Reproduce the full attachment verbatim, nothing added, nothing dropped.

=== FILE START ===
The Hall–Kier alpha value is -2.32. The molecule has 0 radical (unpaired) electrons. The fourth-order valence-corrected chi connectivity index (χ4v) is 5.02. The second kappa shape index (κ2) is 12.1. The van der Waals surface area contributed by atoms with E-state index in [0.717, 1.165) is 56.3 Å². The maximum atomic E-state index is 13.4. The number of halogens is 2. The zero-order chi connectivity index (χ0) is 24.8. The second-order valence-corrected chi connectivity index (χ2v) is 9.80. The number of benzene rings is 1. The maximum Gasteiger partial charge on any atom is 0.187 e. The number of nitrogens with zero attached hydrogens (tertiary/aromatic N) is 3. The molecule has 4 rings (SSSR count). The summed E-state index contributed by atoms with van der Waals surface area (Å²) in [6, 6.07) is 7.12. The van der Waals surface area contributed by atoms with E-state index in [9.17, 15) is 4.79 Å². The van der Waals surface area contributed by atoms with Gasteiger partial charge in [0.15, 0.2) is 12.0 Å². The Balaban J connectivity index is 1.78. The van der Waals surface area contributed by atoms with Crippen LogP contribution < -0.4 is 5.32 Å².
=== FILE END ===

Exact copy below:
The Hall–Kier alpha value is -2.32. The molecule has 0 radical (unpaired) electrons. The fourth-order valence-corrected chi connectivity index (χ4v) is 5.02. The second kappa shape index (κ2) is 12.1. The van der Waals surface area contributed by atoms with E-state index in [0.717, 1.165) is 56.3 Å². The maximum atomic E-state index is 13.4. The number of halogens is 2. The zero-order chi connectivity index (χ0) is 24.8. The second-order valence-corrected chi connectivity index (χ2v) is 9.80. The number of benzene rings is 1. The maximum Gasteiger partial charge on any atom is 0.187 e. The number of nitrogens with zero attached hydrogens (tertiary/aromatic N) is 3. The molecule has 4 rings (SSSR count). The summed E-state index contributed by atoms with van der Waals surface area (Å²) in [6, 6.07) is 7.12. The van der Waals surface area contributed by atoms with E-state index in [9.17, 15) is 4.79 Å². The van der Waals surface area contributed by atoms with Gasteiger partial charge in [0.15, 0.2) is 12.0 Å². The Balaban J connectivity index is 1.78. The van der Waals surface area contributed by atoms with Crippen LogP contribution < -0.4 is 5.32 Å².